As you suggest, I do not store offset information, and as I’m matching substrings and regular expressions I have to fetch and scan the documents. However, this takes place in a scalar function, which IFAIK means that it is done after all joins.

    So, I think a vertical partitioning might be better. Ie. store the metadata column in a separate table and join it on the trigram index. That way the metadata column can be used to restrict the results before the document is fetched and scanned.

    And if you keep metadata in a special table, that table should be rather small. Although there’s no guarantee that Sqlite won’t scatter the pages all over the database file. But I suppose that’ll always be a problem unless you vacuum.

    Comment by jonasfj — August 19, 2012 @ 4:51 pm

  3. Why 3 letters rather than 4?

    I was thinking about how to implement substring indexing (for something unrelated), and was planning on using 4 bytes (because that fits neatly into a word).

    Is it because people often (enough) query on three letters? Or is there something more subtle I hadn’t thought of, maybe that 2 letters doesn’t help (because too many documents will match) and 5 letters matches too few documents, and 3 happens to be optimal in some sense?

    Comment by Bruce Stephens — August 30, 2012 @ 11:20 am

  4. I haven’t had the time to read all papers on the subject, but from what I’ve read. It seems that there is too few 2-grams and too many 4-grams. While 3-grams provides a decent selectivity in most cases.

    Variable length grams have been suggested. This enables all entries to have a reasonable selectivity, which is what we want.
    But as I understand it, updating/deleting data from indexes with variable length grams is very hard (perhaps it’s still an open problem).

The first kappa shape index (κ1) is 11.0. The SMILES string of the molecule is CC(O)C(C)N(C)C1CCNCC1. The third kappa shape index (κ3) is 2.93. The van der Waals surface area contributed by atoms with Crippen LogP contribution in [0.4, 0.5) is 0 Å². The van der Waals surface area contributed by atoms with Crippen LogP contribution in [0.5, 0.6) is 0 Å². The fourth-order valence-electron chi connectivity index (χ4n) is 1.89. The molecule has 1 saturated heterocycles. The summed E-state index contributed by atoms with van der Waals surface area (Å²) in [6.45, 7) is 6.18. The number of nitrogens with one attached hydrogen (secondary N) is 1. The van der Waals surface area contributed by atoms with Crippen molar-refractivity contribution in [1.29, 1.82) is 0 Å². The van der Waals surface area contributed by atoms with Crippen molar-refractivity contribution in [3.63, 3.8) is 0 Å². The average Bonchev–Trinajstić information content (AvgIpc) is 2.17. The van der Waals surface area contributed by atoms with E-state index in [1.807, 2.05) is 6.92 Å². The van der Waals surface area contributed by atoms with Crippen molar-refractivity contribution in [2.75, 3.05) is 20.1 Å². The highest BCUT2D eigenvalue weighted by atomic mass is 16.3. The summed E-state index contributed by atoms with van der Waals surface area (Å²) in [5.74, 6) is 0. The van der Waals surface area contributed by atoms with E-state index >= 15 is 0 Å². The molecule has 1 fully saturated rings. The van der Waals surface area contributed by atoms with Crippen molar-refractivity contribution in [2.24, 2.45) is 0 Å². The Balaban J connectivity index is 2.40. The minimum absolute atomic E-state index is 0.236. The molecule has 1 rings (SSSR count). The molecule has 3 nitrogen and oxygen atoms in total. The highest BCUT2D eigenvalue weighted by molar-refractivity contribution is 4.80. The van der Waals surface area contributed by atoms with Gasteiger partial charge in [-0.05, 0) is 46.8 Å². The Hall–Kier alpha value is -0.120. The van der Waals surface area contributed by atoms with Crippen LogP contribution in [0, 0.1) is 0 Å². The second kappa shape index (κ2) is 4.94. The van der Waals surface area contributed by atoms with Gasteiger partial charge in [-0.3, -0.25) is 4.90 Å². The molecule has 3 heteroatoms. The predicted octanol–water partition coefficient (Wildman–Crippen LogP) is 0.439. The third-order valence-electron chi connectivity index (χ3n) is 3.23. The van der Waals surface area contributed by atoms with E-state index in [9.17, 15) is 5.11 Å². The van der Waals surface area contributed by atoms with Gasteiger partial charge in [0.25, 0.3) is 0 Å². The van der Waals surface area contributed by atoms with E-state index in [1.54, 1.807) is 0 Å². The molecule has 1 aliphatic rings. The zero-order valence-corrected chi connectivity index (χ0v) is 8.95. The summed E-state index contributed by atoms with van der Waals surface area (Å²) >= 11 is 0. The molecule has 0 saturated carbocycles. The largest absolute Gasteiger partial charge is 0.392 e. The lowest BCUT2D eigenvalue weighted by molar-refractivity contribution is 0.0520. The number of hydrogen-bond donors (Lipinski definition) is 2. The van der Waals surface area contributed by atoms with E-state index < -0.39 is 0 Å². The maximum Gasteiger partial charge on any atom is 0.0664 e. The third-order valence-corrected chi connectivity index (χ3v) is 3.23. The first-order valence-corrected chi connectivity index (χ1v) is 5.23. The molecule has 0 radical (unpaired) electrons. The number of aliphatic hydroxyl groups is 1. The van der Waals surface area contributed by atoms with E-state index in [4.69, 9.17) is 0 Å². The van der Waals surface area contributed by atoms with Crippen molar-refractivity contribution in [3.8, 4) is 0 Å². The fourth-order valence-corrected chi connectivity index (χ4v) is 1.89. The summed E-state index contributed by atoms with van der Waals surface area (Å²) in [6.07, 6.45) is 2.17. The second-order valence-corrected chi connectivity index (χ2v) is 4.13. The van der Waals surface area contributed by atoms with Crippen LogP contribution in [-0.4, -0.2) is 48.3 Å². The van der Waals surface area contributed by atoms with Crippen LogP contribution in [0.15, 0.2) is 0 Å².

In my usecase fetching and merging the doclists it very cheap, compared to fetching and scanning a 400kb document. So I’m not scared of trigrams with almost no selectivity, ie. an associated doclist containing all document ids.

    It might be interesting to use hash([k-gram]) % 2^(24) for some constant k. Take the hash under modulo would reduce the number of doclists, but might even out the selectivity.
    Query length is also a concern in my usecase at least, ie. queries with n – 1 letters can’t be optimized by an n-gram index.

    Comment by jonasfj — August 30, 2012 @ 3:03 pm

  5. Yes, now I come to think about it, 3-letter queries are quite likely to be common enough to be worth optimizing. As suggested, seems likely that trigrams are the sweet spot.

    My hunch was based on wanting to use a std::map and wanting to use the whole word of a key. But I think I’m persuaded that that’s mistaken.

    Comment by Bruce Stephens — August 30, 2012 @ 4:02 pm

  6. Way late to the party here but here’s a good breakdown of trigram indexing in another use case: He talks a little bit about why he chose 3 vs. 2 or 4.

    Comment by Ben Standefer — June 7, 2018 @ 5:55 pm

  7. Ah, I see upon a further read that you reference the same Google Code Search summary in your article. Doh! Please disregard or delete my comment, haha.

    Comment by Ben Standefer — June 7, 2018 @ 5:57 pm